Sinn Fein will gradually tip the balance in their favour in Northern Ireland, but that doesn’t mean a United Ireland will happen – Demographically, Northern Ireland is gradually shifting towards a Catholic majority but it’s too simplistic to say it would in itself lead to greater support for a United Ireland, as being Catholic doesn’t universally go hand-in-hand with Irish republicanism. It may actually be mundane politics, economics and social attitudes which would or wouldn’t lead to a United Ireland, not nationality or religion.
Sinn Fein has, for the most part, come across as embracing the spirit of the peace process and Good Friday Agreement more so than the DUP, while the Republic of Ireland is now a very different place to the one during Eamon de Valera’s time and through The Troubles. If anything, you could see the continued polarisation of Northern Irish politics between a more conservative DUP and progressive Sinn Fein with other parties slowly and gradually being squeezed out – though the recent local elections there suggest the Alliance party could be emerging as a home for moderate unionists. That balancing act will probably keep Northern Ireland in the UK whilst at the same time increasing pressure for some long-term solution to the border if there’s a hard border after Brexit. The immediate problem, of course, is bringing back Stormont.
A Cornish Assembly will be promised and shelved (again) – If you want a warning of what Wales might look like in the future (or without devolution), we need to look no further than our Brythonic cousins in Cornwall. You’ve got to hand Mebyon Kernow credit for keeping the flame going in difficult circumstances. In many respects, the problems facing Cornwall are ones we’re all too familiar with in Wales, yet despite devolution, we haven’t been able to fully overcome them ourselves. Calls for a Cornish Assembly will probably fall on deaf ears again and make it onto (Lib Dem) manifestos, but I wouldn’t at all be surprised to see the Cornish unitary authority used as a petri dish for experimenting with new forms of government – for example, a directly-elected Mayor-Premier with an elected Assembly to scrutinise them (similarly to London).
Will the Assembly be abolished?
Short answer: No, but the “threat” might increase as time passes.
There are too many hurdles in the way for this to happen immediately; namely, there would need to be a mandate for abolition at both ends of the M4 in order for a London-rule referendum to get onto the table (due to the Senedd’s “permanence” in the UK constitution). That means UKIP or Abolish the Assembly winning significant numbers of seats in the UK Parliament and Senedd or, as happened with Brexit, a spineless Conservative Prime Minister gets so terrified of losing ground to the far-right and other British nationalists that they adopt their ideas – which is a plausible scenario.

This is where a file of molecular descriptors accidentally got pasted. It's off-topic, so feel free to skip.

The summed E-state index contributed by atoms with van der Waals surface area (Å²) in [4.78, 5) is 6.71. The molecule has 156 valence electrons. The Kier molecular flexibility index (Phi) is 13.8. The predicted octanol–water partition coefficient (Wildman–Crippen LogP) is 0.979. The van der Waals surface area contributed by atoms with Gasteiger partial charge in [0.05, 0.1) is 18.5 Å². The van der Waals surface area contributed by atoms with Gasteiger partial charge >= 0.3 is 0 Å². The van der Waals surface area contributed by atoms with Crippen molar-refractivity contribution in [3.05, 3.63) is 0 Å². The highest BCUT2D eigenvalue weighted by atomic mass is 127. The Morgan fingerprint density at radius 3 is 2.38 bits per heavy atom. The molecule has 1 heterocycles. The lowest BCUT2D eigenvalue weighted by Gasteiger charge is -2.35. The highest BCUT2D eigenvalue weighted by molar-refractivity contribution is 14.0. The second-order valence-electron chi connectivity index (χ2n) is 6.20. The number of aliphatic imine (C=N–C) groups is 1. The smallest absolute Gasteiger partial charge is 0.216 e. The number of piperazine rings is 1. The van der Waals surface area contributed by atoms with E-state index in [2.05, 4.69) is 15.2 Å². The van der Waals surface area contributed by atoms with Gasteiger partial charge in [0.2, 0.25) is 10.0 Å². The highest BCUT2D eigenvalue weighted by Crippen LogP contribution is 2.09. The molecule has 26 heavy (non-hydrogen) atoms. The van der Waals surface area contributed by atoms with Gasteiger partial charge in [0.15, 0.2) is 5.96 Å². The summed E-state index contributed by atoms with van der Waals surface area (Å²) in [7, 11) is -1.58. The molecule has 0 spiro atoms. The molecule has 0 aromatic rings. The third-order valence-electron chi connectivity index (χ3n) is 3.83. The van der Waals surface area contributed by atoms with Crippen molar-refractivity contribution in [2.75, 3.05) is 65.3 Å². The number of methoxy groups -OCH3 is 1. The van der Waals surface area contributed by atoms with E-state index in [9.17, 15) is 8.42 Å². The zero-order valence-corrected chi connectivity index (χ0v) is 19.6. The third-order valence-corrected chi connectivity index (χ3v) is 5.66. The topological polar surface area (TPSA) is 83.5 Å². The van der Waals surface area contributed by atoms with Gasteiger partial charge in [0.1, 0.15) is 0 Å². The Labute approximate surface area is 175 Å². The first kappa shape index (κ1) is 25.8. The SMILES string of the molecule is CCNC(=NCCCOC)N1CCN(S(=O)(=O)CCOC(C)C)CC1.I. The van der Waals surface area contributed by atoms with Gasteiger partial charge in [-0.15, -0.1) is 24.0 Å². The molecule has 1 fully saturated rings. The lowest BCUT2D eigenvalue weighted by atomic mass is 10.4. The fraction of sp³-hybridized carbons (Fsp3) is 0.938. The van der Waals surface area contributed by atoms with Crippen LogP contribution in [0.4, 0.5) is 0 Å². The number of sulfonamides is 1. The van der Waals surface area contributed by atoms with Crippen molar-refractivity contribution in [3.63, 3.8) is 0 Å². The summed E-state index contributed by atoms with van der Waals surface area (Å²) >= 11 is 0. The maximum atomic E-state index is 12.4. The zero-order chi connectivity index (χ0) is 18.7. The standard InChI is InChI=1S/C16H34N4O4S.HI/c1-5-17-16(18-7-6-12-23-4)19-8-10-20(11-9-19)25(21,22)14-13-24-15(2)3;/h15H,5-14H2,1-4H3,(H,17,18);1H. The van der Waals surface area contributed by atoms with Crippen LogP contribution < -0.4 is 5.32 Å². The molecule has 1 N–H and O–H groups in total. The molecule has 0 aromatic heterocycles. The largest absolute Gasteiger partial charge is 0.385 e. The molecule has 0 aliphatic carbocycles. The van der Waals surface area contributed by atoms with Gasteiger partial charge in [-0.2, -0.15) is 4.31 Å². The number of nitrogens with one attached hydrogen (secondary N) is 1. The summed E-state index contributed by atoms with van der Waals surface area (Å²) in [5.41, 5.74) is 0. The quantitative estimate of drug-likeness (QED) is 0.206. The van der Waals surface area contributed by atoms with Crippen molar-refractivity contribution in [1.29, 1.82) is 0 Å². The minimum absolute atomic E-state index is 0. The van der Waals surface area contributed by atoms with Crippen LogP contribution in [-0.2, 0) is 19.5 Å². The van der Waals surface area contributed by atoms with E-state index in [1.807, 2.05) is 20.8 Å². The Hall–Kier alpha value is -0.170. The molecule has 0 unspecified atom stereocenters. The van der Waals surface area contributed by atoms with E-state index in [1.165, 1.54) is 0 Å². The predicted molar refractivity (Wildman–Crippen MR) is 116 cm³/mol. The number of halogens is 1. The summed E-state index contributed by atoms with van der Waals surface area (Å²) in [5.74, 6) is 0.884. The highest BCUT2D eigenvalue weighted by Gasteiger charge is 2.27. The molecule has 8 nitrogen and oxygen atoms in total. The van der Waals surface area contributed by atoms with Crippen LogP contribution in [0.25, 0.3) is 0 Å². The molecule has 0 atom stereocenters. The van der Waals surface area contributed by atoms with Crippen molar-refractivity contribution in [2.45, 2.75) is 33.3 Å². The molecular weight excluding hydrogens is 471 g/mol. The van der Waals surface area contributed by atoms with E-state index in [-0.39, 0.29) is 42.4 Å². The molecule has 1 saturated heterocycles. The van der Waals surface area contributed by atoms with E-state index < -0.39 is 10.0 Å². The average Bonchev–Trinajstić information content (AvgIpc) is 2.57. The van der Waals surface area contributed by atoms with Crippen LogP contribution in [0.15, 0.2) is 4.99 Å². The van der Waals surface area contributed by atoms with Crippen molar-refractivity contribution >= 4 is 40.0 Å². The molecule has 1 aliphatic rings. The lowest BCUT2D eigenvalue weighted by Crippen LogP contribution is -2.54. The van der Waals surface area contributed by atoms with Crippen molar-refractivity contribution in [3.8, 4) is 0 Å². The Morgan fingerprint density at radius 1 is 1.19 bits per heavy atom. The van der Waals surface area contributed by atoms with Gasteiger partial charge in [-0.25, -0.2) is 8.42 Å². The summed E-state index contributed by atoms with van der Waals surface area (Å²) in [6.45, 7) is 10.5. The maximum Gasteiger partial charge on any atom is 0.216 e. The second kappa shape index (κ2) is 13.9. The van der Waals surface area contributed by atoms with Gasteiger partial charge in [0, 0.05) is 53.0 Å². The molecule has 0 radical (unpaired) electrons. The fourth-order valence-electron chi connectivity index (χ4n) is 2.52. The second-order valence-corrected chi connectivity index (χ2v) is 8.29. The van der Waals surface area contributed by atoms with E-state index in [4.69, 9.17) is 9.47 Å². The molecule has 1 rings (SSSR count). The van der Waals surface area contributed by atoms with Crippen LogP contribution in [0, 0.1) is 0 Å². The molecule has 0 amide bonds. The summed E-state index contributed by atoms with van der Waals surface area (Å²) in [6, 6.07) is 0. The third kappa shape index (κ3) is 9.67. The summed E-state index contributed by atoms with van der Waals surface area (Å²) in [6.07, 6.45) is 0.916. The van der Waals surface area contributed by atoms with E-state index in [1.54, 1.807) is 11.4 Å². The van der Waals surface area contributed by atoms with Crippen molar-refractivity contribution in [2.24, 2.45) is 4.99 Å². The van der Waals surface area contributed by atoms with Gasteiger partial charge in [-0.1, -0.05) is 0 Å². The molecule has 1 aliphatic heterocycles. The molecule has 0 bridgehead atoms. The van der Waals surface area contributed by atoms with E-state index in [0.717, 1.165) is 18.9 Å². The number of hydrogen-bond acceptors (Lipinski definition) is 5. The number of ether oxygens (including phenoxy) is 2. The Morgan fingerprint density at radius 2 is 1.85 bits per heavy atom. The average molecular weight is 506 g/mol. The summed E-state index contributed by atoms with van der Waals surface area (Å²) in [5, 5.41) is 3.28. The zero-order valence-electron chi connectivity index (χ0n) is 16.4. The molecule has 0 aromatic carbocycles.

With Brexit almost out of the way, UKIP has decided Islamophobia – and a strident hooligan British nationalism of the like that we haven’t seen since the 1970s – is the way forward for them.
UKIP have re-adopted direct London rule to ensure their medium-term survival because there’s a hardcore minority – up to 20% of the electorate – who genuinely want the Senedd abolished. As that party drifts further and further towards the extremes, they’ll prefer the guarantee of that level of support and relevance rather than risk oblivion by not standing for anything.
Fortunately, the anti-devolution vote is likely to be split between various parties. I doubt Abolish the Assembly would merge themselves back into UKIP; they probably think they have the clearer message while UKIP have become a spiritual successor to the BNP (people promoting abolition of the Assembly will need to be seen to be above reproach), so we’ll probably retain at least two direct rule parties.
I see no reason why UKIP can’t maintain a long-term presence in the Senedd (though only 2-4 AMs) nor why Abolish the Assembly couldn’t win Senedd seats – perhaps as early as 2021. I wouldn’t be surprised if the Brexit Party adopts direct-rule too. I don’t see opposition to devolution falling either. That’s because of sustained public service stagnation and decline (particularly health and local government), as well as demographic changes (migration from England and general ageing of the population) – so support for direct rule could increase at a faster rate than support for independence (in multi-option polls) but remain a minority view.
I also believe that within the next 5-10 years at least one relatively well-known figure in Welsh politics – perhaps from the Conservatives, perhaps from within the Senedd – will come out in support of direct rule and their reasoning will be Labour’s management of the NHS. I would’ve had Ann Clwyd down as one too but she’s already come out and said it which was (given her reasons) predictable.
Psychologically, an institution that was voted into existence and can be voted out of existence again – unlike Westminster. It’s worth a reminder that it took British nationalists and other fellow travellers a little over 40 years to overturn the 1975 EU membership referendum….but they did eventually overturn it. The biggest problem direct-rule supporters have is they’ll have to prove that the alternative will be better and not just result in the same problems but with zero accountability.